A Black job applicant has filed a lawsuit against his employer after he was told to cut his dreadlocks in order to get the job but the company claims it was a ‘miscommunication,’ the Daily Mail reports.
Last Monday, Jeffrey Thornton sued the Encore Group, an event company, after being informed that the San Diego office would deny him employment unless he cut his hair.
Thornton, was employed with the company since 2016 in Florida, but decided to relocate to the San Diego location after being furloughed at Florida location.
Back in early November, during the interview for the technical supervisor position, the hiring manager told him that his hairstyle had to be changed to receive an official offer of employment.
“I was told I was being recommended by my East Coast references and that I should find the transition to be no problem,” Thornton said at a press conference on November 30.
“All that was left was to discuss the dress code,” he added. “I expected to have to remove my ear gauges, that’s not a problem, [and] I’d be willing to trim my facial face. But I wasn’t prepared to be told I would need to cut my hair in order to comply with Encore standards.” The company told Thornton that after he cut his hair, the position would be available to him.
When news broke about Thorton’s lawsuit, Encore said it was a “miscommunication” and “maintaining a diverse and inclusive workspace’ is a part of its “core values.”
Thornton told the San Diego hiring manager that asking him to cut his hair was a “deal-breaker.” Reportedly, Encore does not allow employees to tie their hair back; the company requires that its employees’ hair be above the ears, eyes, and shoulders, CNN reported.
‘If it wasn’t a problem in Florida, it shouldn’t be a problem in California, right?’ Thornton said.
Thornton confirmed that many supervisors “wore locks” in the Orlando and Miami offices and he “expected to be deemed professional.”
Adam Kent, Thornton’s attorney, said that Encore’s actions towards his client violated the CROWN Act, which prohibits discrimination on race-based hairstyles (CROWN stands for: Creating a respectful and open world for natural hair).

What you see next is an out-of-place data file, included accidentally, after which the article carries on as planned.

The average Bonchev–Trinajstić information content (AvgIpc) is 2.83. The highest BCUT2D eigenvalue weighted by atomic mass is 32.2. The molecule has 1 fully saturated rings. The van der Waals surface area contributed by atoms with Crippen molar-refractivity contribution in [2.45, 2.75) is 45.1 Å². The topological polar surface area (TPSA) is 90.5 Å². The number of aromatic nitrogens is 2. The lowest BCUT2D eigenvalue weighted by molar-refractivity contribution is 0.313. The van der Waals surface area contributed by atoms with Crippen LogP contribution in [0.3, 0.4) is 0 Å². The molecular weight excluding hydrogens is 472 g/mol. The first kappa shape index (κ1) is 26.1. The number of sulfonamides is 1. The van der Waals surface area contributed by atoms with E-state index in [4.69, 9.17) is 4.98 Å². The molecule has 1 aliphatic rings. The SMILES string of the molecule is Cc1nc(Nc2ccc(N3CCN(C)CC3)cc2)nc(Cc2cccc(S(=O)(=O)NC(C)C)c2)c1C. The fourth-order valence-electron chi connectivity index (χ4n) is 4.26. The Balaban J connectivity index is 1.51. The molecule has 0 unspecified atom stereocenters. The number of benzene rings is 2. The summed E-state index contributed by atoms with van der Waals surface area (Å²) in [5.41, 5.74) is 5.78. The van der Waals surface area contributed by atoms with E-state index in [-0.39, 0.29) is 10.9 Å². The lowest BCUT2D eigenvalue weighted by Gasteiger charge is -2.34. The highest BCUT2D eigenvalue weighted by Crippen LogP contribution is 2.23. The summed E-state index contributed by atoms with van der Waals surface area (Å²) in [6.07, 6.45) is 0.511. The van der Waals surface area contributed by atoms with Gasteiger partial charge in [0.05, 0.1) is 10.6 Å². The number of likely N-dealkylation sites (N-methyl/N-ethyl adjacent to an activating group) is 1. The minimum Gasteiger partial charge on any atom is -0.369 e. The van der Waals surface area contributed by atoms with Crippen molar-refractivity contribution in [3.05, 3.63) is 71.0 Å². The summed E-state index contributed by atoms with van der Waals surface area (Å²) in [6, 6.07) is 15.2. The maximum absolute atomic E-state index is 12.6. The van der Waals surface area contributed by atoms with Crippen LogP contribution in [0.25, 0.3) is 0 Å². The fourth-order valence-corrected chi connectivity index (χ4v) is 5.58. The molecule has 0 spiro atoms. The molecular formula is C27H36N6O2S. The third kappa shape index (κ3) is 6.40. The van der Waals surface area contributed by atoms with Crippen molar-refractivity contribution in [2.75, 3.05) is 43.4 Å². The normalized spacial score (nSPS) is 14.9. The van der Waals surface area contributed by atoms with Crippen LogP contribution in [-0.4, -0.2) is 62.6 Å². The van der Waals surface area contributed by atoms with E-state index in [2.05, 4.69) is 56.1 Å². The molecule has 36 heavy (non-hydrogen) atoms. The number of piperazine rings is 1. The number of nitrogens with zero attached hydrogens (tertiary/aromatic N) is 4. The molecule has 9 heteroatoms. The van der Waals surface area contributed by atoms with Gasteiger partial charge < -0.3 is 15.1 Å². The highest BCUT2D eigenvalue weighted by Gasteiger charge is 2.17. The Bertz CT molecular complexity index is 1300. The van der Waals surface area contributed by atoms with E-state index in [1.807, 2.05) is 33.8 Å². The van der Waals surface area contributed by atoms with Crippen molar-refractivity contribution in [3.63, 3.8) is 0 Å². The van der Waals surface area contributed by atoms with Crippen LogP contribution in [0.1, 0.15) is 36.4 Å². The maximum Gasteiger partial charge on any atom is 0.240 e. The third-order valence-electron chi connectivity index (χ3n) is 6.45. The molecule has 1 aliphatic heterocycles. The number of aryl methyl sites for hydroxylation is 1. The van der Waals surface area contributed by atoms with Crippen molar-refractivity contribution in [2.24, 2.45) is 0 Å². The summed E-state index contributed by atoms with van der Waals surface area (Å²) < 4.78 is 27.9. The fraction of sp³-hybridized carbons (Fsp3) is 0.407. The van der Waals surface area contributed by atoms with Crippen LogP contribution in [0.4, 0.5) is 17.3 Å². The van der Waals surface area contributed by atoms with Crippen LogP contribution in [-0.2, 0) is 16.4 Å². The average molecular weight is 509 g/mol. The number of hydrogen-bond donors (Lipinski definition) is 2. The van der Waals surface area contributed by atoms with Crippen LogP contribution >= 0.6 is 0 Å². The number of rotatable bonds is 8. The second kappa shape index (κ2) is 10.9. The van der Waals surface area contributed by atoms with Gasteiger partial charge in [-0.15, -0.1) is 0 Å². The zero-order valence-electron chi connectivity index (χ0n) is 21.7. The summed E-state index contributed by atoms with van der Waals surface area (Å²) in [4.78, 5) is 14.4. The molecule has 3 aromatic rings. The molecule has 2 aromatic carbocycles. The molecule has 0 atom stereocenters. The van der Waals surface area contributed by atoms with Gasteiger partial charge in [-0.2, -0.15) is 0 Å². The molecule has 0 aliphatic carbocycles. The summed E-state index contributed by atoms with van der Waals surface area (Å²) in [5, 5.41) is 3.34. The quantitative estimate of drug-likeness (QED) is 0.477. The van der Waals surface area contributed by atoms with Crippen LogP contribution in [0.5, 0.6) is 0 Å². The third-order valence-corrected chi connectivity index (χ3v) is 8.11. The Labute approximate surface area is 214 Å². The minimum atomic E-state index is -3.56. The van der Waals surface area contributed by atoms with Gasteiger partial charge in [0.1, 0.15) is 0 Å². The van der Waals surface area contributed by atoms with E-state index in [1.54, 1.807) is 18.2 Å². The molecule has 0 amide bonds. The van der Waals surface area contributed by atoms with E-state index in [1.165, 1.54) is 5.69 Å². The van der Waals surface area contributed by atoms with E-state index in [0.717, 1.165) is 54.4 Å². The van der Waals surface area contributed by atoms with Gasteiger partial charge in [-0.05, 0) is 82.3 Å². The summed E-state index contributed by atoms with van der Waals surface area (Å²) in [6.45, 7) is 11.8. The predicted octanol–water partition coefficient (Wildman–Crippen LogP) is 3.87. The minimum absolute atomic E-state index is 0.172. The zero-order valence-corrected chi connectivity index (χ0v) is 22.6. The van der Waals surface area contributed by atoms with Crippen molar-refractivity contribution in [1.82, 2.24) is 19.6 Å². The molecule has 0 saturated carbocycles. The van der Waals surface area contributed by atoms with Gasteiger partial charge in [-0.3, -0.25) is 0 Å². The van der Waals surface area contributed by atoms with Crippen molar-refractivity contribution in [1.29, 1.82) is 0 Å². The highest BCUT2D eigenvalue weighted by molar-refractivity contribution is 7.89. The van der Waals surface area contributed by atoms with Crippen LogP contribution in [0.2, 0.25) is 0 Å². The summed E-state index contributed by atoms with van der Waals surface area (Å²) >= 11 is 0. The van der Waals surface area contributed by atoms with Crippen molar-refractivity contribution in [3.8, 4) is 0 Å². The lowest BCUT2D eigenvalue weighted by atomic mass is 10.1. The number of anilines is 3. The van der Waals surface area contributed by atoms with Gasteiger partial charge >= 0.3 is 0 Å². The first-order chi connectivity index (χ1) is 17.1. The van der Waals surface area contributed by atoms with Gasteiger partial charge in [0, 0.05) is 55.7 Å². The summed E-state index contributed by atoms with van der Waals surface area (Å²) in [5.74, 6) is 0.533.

While the CROWN Act is not a law in every state, California was the first state to recognize the legislation.
Encore addressed their “miscommunication” in an official statement.
“Maintaining a diverse and inclusive workplace where every individual has a full sense of belonging and feels empowered to reach their potential are core values of our business,” Encore’s statement read. “These values are key to fueling innovation, collaboration, and driving better outcomes for our team members, customers, and the communities we serve,” the statement continued.“We regret any miscommunication with Mr. Thornton regarding our standard grooming policies—which he appears to fully meet and we have made him an offer of employment.”
Along with a commitment to changing their policy on natural hair, Thornton has requested that the company apologize to him which Kent says his client has yet to receive.
“While we are glad that Encore Global has acknowledged its error in denying my client’s employment due to his hairstyle, we have yet to receive a formal apology or a commitment to changing the grooming policy that has had a disparate impact on African Americans,” Kent said.
Although Thorton said the job is still available to him, he did not mention if he would reconsider Encore’s offer.